People sometimes ask us how we can stand to be so immersed in the often-depressing events of the day, constantly doing battle with the forces of evil/leftism. The answer, I suppose, is that we take time to pursue other, more cheerful interests. Popular music. English football and American baseball. Beauty pageants.
Which brings me to the Miss USA pageant, now unfolding in Los Angeles. You can keep up with the contest here, and check out all of the contestants via photos and videos. I’m guessing that Miss Tennessee is one of the favorites:
I wonder: does Glenn Reynolds cover beauty pageants? He may want to start.
UPDATE: From pageants to baseball. Tomorrow’s Washington Post has a nice article by Jonathan Yardley on the first of the insider sports books: The Long Season, by Cincinnati Reds pitcher Jim Brosnan. I remember the book, but haven’t read it. Brosnan opened the door for many athletes who came later, but in Yardley’s view, his book is the best of the bunch. And Brosnan, “the Professor” to his teammates, actually wrote it himself.
Here is Brosnan on being sold to the Reds, which turned out to be a break for him:
I sat back on the couch, half-breathing as I waited for indignation to flush good red blood to my head. Nothing happened. I took a deep breath, then exhaled slowly. It’s true. The second time you’re sold you don’t feel a thing.
His subject, of course, was baseball. I like this account of Don Drysdale in his prime:
When Drysdale is fast — on some days a pitcher throws harder than on others — his fast ball pops the leather of the catcher’s mitt. Like a sledge hammer slamming a fence stump. The very sound can numb a batter’s hands, even before he gets out of the on-deck circle. ‘Got to get out in front — got to be out in front on the pitch,’ he says to himself. Of course, Drysdale also throws a fast curve ball. If the batter sets himself to get way out in front on the fast ball, and the pitch turns out to be a curve ball, he may suffer the embarrassment of looking like he’s chasing bumblebees with a butterfly net.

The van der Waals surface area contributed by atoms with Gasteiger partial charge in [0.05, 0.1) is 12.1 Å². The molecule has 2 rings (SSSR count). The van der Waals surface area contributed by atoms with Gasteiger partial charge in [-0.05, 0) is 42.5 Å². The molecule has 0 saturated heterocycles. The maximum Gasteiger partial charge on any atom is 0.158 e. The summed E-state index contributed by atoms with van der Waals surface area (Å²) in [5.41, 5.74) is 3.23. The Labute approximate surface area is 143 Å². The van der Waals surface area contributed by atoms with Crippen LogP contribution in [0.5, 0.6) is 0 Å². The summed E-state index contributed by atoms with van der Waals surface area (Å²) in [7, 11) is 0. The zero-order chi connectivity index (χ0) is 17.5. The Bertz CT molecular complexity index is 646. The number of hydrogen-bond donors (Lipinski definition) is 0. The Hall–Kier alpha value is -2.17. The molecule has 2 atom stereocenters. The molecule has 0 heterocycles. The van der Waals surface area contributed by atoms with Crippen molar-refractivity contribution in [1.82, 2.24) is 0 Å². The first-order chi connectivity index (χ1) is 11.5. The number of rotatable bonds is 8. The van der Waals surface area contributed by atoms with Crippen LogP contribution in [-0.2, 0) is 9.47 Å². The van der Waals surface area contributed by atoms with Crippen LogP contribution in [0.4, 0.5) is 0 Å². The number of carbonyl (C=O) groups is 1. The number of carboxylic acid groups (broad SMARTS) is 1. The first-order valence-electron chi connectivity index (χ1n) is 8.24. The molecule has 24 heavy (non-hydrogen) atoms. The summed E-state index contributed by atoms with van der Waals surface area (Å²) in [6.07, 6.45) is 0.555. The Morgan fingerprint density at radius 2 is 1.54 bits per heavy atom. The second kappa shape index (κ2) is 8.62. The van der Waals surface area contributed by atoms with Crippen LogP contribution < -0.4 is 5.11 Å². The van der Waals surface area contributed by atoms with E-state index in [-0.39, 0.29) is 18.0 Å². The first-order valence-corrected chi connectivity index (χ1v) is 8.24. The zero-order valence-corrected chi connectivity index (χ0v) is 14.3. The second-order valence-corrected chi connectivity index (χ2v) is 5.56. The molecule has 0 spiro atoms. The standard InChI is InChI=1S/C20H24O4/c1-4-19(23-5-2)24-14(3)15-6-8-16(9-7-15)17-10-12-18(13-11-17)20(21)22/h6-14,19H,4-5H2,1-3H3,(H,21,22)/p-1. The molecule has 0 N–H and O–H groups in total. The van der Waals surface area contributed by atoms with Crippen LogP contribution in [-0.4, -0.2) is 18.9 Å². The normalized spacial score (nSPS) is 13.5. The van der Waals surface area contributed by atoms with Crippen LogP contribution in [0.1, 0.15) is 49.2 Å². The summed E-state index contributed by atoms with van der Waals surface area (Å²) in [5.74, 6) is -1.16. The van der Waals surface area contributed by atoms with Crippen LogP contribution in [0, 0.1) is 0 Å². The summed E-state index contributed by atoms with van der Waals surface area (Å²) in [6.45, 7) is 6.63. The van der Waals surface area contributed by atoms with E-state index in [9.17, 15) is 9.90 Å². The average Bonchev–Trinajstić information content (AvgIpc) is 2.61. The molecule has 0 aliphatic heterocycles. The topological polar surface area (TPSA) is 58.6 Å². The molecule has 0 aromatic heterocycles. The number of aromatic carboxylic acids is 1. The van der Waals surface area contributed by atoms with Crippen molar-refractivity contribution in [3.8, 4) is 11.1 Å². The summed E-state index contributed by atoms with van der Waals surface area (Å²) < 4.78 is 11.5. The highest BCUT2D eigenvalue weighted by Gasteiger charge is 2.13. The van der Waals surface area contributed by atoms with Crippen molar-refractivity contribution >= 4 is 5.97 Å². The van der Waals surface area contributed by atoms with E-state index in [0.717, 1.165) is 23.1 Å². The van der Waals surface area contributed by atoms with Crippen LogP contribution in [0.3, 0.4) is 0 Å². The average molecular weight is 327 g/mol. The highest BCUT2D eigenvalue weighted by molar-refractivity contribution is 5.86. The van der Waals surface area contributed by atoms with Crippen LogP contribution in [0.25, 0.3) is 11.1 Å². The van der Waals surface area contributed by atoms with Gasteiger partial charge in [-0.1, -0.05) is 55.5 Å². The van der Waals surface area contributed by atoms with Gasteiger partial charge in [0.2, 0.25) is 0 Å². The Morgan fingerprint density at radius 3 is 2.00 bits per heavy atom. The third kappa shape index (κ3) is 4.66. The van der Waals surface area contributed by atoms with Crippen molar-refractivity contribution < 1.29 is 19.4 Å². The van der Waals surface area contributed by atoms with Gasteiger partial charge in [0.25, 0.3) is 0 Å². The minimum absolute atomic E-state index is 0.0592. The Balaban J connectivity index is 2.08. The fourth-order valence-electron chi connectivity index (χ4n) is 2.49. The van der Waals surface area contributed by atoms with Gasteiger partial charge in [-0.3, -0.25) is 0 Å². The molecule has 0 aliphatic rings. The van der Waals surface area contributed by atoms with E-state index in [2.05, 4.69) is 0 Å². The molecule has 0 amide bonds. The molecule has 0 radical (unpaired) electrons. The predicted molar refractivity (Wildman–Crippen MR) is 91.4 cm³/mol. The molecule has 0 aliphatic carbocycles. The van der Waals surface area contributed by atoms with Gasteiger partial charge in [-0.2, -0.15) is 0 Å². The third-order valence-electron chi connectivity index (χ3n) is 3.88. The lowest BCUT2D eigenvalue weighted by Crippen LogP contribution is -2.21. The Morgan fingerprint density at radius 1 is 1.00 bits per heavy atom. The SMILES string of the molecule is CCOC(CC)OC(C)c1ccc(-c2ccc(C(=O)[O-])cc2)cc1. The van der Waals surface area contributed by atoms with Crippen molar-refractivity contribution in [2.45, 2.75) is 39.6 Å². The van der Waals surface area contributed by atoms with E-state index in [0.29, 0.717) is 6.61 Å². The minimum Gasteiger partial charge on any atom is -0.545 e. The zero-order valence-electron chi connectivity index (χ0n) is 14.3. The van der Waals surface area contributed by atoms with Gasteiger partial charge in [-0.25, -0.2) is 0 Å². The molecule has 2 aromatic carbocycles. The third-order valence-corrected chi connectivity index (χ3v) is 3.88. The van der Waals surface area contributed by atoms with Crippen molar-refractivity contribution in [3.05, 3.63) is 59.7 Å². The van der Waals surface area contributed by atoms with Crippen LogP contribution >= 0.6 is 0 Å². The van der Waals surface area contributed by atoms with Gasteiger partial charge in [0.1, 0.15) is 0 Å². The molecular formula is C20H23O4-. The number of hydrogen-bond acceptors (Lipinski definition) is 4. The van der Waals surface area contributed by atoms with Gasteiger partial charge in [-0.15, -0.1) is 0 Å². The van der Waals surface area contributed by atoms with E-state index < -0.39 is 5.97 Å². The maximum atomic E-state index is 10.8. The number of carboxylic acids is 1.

The photo below shows Brosnan in 1962; the glasses no doubt contributed to his professorial image.
DEACON adds: I’ve read both The Long Season and Brosnan’s other classic Pennant Race. Both are excellent. However, in my opinion, the best of the genre is Ball Four by the other pitching JB, Jim Bouton. I say this reluctantly because Bouton is a less sympathetic character than Brosnan, and is probably not his equal as a writer. Indeed, Bouton’s writing, and his story, exemplify much of what I don’t like about the 1960s. All that said, his book is one of the most compelling pieces of non-fiction story-telling I have ever read. I can still remember devouring it in two sittings in the basement of Baker Library at Dartmouth when it first came out.